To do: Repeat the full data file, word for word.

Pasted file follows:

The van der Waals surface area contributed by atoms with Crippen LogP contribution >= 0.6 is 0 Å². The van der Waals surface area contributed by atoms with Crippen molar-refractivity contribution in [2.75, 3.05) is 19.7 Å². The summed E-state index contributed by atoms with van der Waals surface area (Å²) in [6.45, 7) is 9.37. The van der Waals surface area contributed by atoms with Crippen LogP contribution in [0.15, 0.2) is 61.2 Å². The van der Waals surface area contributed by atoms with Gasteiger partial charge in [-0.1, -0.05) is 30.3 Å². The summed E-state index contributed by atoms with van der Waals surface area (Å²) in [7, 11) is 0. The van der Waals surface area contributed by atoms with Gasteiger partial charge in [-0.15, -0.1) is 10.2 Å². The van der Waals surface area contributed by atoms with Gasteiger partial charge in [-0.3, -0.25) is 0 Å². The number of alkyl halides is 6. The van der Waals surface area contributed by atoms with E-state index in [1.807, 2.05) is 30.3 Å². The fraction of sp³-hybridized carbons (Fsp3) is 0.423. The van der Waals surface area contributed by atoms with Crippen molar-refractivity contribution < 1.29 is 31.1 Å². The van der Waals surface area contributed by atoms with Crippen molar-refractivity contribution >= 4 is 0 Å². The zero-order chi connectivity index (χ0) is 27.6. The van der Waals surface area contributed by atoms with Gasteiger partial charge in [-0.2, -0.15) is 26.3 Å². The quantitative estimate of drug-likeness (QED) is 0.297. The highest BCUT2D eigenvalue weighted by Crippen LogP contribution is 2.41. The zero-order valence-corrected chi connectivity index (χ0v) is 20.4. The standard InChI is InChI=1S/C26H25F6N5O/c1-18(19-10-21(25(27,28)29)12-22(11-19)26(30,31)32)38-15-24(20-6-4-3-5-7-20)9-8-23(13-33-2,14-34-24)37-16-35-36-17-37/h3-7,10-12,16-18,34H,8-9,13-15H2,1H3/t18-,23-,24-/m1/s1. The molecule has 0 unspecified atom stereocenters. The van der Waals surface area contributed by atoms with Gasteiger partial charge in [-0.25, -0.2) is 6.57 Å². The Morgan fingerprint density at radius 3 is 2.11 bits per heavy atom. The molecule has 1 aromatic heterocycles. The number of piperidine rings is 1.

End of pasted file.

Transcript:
The van der Waals surface area contributed by atoms with Crippen LogP contribution >= 0.6 is 0 Å². The van der Waals surface area contributed by atoms with Crippen molar-refractivity contribution in [2.75, 3.05) is 19.7 Å². The summed E-state index contributed by atoms with van der Waals surface area (Å²) in [6.45, 7) is 9.37. The van der Waals surface area contributed by atoms with Crippen LogP contribution in [0.15, 0.2) is 61.2 Å². The van der Waals surface area contributed by atoms with Gasteiger partial charge in [-0.1, -0.05) is 30.3 Å². The summed E-state index contributed by atoms with van der Waals surface area (Å²) in [7, 11) is 0. The van der Waals surface area contributed by atoms with Gasteiger partial charge in [-0.15, -0.1) is 10.2 Å². The van der Waals surface area contributed by atoms with Gasteiger partial charge in [-0.3, -0.25) is 0 Å². The number of alkyl halides is 6. The van der Waals surface area contributed by atoms with E-state index in [1.807, 2.05) is 30.3 Å². The fraction of sp³-hybridized carbons (Fsp3) is 0.423. The van der Waals surface area contributed by atoms with Crippen molar-refractivity contribution < 1.29 is 31.1 Å². The van der Waals surface area contributed by atoms with Crippen molar-refractivity contribution >= 4 is 0 Å². The zero-order chi connectivity index (χ0) is 27.6. The van der Waals surface area contributed by atoms with Gasteiger partial charge in [-0.2, -0.15) is 26.3 Å². The quantitative estimate of drug-likeness (QED) is 0.297. The highest BCUT2D eigenvalue weighted by Crippen LogP contribution is 2.41. The zero-order valence-corrected chi connectivity index (χ0v) is 20.4. The standard InChI is InChI=1S/C26H25F6N5O/c1-18(19-10-21(25(27,28)29)12-22(11-19)26(30,31)32)38-15-24(20-6-4-3-5-7-20)9-8-23(13-33-2,14-34-24)37-16-35-36-17-37/h3-7,10-12,16-18,34H,8-9,13-15H2,1H3/t18-,23-,24-/m1/s1. The molecule has 0 unspecified atom stereocenters. The van der Waals surface area contributed by atoms with Gasteiger partial charge in [-0.25, -0.2) is 6.57 Å². The Morgan fingerprint density at radius 3 is 2.11 bits per heavy atom. The molecule has 1 aromatic heterocycles. The number of piperidine rings is 1.